Cocaine mutagenicity and hepatocarcinogenicity evaluations in rodents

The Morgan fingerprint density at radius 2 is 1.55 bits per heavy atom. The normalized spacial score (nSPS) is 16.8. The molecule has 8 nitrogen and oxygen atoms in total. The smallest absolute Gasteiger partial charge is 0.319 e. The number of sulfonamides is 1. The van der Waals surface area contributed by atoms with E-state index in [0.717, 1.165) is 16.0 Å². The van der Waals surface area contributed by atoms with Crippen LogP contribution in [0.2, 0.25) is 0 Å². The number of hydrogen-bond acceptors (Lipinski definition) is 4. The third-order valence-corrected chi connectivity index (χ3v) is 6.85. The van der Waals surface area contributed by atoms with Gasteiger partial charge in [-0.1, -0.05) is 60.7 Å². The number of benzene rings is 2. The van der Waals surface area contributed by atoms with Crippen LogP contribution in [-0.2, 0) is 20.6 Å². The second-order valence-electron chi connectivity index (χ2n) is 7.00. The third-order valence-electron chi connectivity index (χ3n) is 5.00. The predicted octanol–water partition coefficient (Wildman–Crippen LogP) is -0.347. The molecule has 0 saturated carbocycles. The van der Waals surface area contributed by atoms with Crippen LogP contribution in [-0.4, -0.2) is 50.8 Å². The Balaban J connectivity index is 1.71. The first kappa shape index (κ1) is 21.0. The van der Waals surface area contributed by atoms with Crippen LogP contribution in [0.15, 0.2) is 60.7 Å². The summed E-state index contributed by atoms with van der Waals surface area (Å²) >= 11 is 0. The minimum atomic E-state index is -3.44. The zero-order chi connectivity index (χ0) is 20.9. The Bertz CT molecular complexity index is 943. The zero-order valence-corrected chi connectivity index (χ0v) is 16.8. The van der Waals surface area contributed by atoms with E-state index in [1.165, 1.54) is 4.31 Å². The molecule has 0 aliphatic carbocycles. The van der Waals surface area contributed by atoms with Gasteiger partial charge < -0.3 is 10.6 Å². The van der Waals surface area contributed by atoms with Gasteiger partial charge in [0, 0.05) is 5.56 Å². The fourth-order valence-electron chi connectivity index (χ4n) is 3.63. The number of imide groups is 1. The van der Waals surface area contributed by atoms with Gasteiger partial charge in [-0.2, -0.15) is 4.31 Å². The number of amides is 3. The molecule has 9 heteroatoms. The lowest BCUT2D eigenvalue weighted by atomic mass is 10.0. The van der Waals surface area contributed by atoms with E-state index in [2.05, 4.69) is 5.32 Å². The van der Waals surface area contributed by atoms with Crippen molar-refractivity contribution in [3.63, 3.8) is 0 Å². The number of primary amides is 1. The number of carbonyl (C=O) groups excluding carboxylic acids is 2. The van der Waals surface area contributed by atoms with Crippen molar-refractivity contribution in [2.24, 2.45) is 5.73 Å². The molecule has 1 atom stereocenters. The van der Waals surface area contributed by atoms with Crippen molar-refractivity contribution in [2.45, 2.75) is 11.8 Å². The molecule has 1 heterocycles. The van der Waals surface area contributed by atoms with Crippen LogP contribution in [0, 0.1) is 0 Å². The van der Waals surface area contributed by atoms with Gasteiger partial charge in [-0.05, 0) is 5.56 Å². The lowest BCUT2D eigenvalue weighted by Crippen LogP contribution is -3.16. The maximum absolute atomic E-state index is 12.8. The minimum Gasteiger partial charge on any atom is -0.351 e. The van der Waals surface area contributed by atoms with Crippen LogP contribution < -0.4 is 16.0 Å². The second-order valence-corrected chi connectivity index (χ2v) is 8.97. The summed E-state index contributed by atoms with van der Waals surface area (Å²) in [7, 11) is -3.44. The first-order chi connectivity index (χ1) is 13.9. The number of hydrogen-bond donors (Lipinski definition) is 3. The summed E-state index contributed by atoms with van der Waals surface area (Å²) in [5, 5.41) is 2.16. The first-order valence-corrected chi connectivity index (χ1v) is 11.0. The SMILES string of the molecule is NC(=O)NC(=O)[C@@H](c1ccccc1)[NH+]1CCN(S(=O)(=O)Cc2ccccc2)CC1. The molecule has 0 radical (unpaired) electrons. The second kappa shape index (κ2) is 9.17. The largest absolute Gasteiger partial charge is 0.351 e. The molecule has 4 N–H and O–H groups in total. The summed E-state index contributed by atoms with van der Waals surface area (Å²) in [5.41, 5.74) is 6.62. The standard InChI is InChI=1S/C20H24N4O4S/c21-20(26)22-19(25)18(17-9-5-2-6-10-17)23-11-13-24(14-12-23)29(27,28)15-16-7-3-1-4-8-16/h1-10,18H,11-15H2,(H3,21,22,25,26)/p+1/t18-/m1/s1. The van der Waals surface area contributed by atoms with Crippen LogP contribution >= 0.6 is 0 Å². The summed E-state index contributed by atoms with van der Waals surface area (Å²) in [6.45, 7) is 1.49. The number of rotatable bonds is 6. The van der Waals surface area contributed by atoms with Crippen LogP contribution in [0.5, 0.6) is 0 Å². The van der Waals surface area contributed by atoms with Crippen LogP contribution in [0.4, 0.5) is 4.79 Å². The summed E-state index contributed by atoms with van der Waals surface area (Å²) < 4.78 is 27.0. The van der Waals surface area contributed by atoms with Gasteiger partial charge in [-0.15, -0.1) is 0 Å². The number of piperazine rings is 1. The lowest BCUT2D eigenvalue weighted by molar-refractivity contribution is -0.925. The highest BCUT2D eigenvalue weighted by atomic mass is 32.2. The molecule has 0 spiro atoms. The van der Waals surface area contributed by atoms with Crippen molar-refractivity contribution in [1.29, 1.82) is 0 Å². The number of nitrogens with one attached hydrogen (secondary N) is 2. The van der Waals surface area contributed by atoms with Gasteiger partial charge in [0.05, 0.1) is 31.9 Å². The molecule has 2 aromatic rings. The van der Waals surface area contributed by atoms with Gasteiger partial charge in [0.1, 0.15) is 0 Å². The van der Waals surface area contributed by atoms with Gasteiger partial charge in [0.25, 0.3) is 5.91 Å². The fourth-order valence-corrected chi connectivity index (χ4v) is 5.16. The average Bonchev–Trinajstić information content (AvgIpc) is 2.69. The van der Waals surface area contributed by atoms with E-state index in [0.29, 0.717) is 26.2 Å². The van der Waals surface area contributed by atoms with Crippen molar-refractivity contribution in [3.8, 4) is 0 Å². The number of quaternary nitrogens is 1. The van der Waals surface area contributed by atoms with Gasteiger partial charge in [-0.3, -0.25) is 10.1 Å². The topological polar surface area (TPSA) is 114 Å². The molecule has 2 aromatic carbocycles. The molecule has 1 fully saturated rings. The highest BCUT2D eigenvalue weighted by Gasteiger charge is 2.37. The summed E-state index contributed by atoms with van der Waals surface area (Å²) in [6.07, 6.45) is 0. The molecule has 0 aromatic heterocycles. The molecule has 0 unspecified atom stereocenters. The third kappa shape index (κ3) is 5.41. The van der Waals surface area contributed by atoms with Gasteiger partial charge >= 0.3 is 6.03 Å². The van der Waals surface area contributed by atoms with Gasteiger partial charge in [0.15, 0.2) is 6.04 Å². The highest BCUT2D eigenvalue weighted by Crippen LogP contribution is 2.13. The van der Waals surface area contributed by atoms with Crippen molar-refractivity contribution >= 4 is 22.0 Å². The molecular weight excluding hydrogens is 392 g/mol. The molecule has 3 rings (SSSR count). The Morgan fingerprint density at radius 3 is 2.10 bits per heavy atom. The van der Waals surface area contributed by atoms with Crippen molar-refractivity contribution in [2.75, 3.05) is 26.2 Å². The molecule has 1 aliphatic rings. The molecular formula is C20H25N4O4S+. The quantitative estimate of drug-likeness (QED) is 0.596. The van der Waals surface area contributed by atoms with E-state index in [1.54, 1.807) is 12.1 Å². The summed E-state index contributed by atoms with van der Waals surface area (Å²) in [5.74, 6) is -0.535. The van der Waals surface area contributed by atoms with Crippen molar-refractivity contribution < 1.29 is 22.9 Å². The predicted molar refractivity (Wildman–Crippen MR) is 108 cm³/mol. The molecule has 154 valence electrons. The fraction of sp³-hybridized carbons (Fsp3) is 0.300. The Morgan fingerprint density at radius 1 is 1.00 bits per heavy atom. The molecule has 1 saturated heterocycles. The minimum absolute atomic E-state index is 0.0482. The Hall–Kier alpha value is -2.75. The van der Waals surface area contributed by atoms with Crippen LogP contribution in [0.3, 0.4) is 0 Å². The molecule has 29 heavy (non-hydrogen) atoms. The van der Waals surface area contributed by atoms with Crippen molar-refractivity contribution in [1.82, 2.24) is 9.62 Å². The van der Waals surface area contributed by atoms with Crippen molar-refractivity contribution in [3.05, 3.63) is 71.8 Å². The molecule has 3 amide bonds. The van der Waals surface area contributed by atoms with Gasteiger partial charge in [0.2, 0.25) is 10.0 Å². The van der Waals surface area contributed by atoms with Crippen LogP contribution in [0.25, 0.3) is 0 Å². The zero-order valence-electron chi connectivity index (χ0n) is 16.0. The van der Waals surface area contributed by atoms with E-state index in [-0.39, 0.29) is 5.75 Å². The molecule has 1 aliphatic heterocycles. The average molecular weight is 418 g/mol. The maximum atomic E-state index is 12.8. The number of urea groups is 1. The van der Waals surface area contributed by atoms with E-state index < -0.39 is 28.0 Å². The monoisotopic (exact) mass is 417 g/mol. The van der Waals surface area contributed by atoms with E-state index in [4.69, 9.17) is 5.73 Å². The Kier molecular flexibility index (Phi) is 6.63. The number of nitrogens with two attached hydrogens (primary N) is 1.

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The mutagenicity (clastogenicity) and the carcinogenicity (promoting potential) of cocaine were evaluated, respectively, by the mouse bone marrow micronucleus test (study I) and by the initiated rat liver bioassay (study II). In study I, two administration routes (i.p. and i.v.) and two sampling times (24 and 48 hours) after cocaine treatment were studied. Swiss male mice were treated with cocaine at doses of 0, 18, 37, and 75 mg/kg and 0, 2, 4, and 8 mg/kg by i.p. and i.v. routes, respectively. No significant differences were observed between treated and negative control groups regarding the frequencies of micronuclei and the polichromatic/normochromatic erythrocyte (PCE/NCE) ratios. In study II, the development of putative preneoplastic foci of hepatocytes expressing the enzyme glutathione S-transferase placental form (GST-P+) was utilized as the end-point marker in a 8-week rat liver bioassay. The animals were initiated for carcinogenesis by a single i.p. sub-carcinogenic dose of diethylnitrosamine (DEN). After a 6-week exposure to 5 or 10 mg/kg of cocaine i.v. twice a week there was no enhancement of GST-P+ foci development above the values of the control DEN-only treated animals. Also, cocaine did not induce any toxicity as evidenced by the absence of alterations of rat body and liver weights and of liver biochemical function and morphology. The results suggest that cocaine does not have a mutagenic effect on the mouse bone marrow cells or promoting activity on the rat hepatocarcinogenesis process. Teratogenesis Carcinog. Mutagen. 18:199-208, 1998. (C) 1998 Wiley-Liss, Inc.